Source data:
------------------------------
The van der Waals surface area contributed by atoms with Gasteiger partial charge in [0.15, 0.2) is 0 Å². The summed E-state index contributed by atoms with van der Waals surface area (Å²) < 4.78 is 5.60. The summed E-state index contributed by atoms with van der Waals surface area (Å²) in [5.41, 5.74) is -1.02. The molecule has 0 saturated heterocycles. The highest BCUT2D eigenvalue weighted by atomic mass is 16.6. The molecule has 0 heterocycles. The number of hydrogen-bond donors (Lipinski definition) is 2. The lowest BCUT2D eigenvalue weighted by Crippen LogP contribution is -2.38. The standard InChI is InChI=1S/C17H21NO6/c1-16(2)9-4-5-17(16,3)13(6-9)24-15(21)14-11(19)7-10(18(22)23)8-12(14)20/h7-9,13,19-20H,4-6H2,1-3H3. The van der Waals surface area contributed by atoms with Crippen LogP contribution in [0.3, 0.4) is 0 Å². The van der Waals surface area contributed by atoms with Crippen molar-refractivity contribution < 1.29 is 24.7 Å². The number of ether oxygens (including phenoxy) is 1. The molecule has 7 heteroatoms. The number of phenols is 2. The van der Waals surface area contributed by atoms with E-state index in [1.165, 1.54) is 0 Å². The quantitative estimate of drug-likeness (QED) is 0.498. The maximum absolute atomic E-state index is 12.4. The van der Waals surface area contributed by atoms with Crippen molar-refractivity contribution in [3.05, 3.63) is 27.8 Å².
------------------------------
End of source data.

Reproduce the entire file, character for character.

The van der Waals surface area contributed by atoms with Gasteiger partial charge in [0.15, 0.2) is 0 Å². The summed E-state index contributed by atoms with van der Waals surface area (Å²) < 4.78 is 5.60. The summed E-state index contributed by atoms with van der Waals surface area (Å²) in [5.41, 5.74) is -1.02. The molecule has 0 saturated heterocycles. The highest BCUT2D eigenvalue weighted by atomic mass is 16.6. The molecule has 0 heterocycles. The number of hydrogen-bond donors (Lipinski definition) is 2. The lowest BCUT2D eigenvalue weighted by Crippen LogP contribution is -2.38. The standard InChI is InChI=1S/C17H21NO6/c1-16(2)9-4-5-17(16,3)13(6-9)24-15(21)14-11(19)7-10(18(22)23)8-12(14)20/h7-9,13,19-20H,4-6H2,1-3H3. The van der Waals surface area contributed by atoms with Crippen LogP contribution in [0.3, 0.4) is 0 Å². The van der Waals surface area contributed by atoms with Crippen molar-refractivity contribution < 1.29 is 24.7 Å². The number of ether oxygens (including phenoxy) is 1. The molecule has 7 heteroatoms. The number of phenols is 2. The van der Waals surface area contributed by atoms with E-state index in [1.165, 1.54) is 0 Å². The quantitative estimate of drug-likeness (QED) is 0.498. The maximum absolute atomic E-state index is 12.4. The van der Waals surface area contributed by atoms with Crippen molar-refractivity contribution in [3.05, 3.63) is 27.8 Å².